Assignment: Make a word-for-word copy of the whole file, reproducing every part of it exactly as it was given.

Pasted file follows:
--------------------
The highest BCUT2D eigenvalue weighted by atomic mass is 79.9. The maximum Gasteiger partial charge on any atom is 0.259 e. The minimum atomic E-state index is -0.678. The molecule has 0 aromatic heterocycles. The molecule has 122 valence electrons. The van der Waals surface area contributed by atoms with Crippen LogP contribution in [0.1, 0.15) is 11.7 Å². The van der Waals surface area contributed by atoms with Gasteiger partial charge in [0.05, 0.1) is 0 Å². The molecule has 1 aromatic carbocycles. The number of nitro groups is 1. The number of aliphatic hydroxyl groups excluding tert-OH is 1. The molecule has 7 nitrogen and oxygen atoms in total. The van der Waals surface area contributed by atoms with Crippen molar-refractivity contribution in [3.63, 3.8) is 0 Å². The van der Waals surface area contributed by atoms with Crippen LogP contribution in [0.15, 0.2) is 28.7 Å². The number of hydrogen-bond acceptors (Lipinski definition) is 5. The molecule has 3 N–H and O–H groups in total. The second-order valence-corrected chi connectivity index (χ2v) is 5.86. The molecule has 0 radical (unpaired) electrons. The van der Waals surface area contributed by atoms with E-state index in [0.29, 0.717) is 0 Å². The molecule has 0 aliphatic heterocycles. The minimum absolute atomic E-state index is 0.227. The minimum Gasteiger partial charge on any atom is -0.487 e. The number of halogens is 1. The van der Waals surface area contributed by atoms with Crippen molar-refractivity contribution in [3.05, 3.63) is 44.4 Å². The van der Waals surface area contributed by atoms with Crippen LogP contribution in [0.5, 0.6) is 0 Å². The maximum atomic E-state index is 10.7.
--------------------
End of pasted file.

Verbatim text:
The highest BCUT2D eigenvalue weighted by atomic mass is 79.9. The maximum Gasteiger partial charge on any atom is 0.259 e. The minimum atomic E-state index is -0.678. The molecule has 0 aromatic heterocycles. The molecule has 122 valence electrons. The van der Waals surface area contributed by atoms with Crippen LogP contribution in [0.1, 0.15) is 11.7 Å². The van der Waals surface area contributed by atoms with Gasteiger partial charge in [0.05, 0.1) is 0 Å². The molecule has 1 aromatic carbocycles. The number of nitro groups is 1. The number of aliphatic hydroxyl groups excluding tert-OH is 1. The molecule has 7 nitrogen and oxygen atoms in total. The van der Waals surface area contributed by atoms with Crippen molar-refractivity contribution in [3.63, 3.8) is 0 Å². The van der Waals surface area contributed by atoms with Crippen LogP contribution in [0.15, 0.2) is 28.7 Å². The number of hydrogen-bond acceptors (Lipinski definition) is 5. The molecule has 3 N–H and O–H groups in total. The second-order valence-corrected chi connectivity index (χ2v) is 5.86. The molecule has 0 radical (unpaired) electrons. The van der Waals surface area contributed by atoms with E-state index in [0.29, 0.717) is 0 Å². The molecule has 0 aliphatic heterocycles. The minimum absolute atomic E-state index is 0.227. The minimum Gasteiger partial charge on any atom is -0.487 e. The number of halogens is 1. The van der Waals surface area contributed by atoms with Crippen molar-refractivity contribution in [3.05, 3.63) is 44.4 Å². The van der Waals surface area contributed by atoms with Crippen LogP contribution in [0.5, 0.6) is 0 Å². The maximum atomic E-state index is 10.7.